Thursday, May 18, 2006


We are failing our children.

1, 125 seniors in DISD will not graduate this year because they did not pass the TAKS test, even though many (maybe even most) of them met and passed the required courses set up by the school.

I know at least one of those 1,125. He had already sent out his graduation announcements and senior pictures and then was told he didn't pass the test. He is going to press on and work toward taking his last chance test again this summer. I'm proud of him for continuing. He could have easily decided to give up.

I am not arguing that students should graduate "just because." I have never been in favor of low-expectations for students. What I am arguing and advocating for is that our students are prepared BEFORE they get to their senior year!

I know, I know...I have teacher friends who will tell me that I can't put it all on the teachers. Parents have to be involved, too. Parents have to do some of the work at home--of encouraging children, of helping them with their homework, of visiting the school, etc. Though I whole-heartedly agree with that, I think we've got to face the reality that we're dealing with-especially in our inner-city schools.

Some of the parents I know don't have the skill levels themselves to help their kids with their homework. Some of the parents are absent or on drugs and the kids are raising themselves. Some of the parents go to the school when the school calls (unfortunately, the school usually only calls when their child is in trouble).

I haven't met a parent yet who doesn't want their child to be successful. Even drug addicted parents express a desire to see their kids succeed despite their own failures.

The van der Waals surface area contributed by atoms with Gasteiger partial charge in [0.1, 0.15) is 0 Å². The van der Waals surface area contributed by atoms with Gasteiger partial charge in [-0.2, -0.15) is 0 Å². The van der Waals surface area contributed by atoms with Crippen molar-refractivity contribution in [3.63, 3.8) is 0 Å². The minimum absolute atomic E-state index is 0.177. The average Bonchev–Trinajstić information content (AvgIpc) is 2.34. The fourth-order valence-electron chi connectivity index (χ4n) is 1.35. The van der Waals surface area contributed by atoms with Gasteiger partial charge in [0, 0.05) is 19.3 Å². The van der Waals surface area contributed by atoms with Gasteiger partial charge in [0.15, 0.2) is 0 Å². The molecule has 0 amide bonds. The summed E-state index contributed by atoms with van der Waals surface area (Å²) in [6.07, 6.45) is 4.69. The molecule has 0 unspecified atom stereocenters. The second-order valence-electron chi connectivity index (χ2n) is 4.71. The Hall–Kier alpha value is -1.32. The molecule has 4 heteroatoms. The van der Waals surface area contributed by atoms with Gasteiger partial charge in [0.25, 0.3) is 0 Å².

I wonder what would happen if the parents and the schools, maybe even the district, actually got together and communicated. What if schools and/or districts asked the parents what they needed and expected and then what if the school really listened to the parents? I have a feeling parents might have a whole lot to say. If they felt comfortable and if they felt like their statements were truly valued, I would guess that parents might be able to tell the schools some of the obstacles they and their children face on a daily basis:

  • Transportation--buying groceries, taking kids to and from appointments
    during the school day, getting to school functions, visiting the school...all with public transportation (very time consuming!)

  • Trying to work and be at home with a sick kid at the same time.

  • Access to healthcare.

  • Understanding homework assignments that don't give adequate instructions.

  • Preparing their child for a future of technology when they can't afford it at home and the schools don't offer it.

Those are all from conversations that I've had with parents. I'm sure there are many more obstacles parents face...obstacles that could be worked with and solved...if we just asked.

I'm really not trying to offer excuses. I don't want under-prepared kids thinking that graduating from high school means they're prepared when they're not. That is happening a lot these days and it's unfair to the kids as much as it is to our society. But I do think instead of failing them and considering them drop-outs at the last minute, we should be doing something different before it gets to that point. It's not fair to pass a kid through school and tell him/her that they are doing well only to let them get to their senior year and they can't pass a basic skills test.

WE, the people, are failing our kids.

We fail them when we don't provide them with the resources to keep them up with the times.

We fail them when we tell them their parents should be more involved, but their parents aren't sure how.

We fail them when we lower our standards for teachers in order to have warm bodies in the classrooms.

We fail them when we send the least qualified and least experienced teachers to the schools that need the most help.

We can choose to write it off as "not my problem" or we can get involved and be advocates whether our children are in that situation or not.
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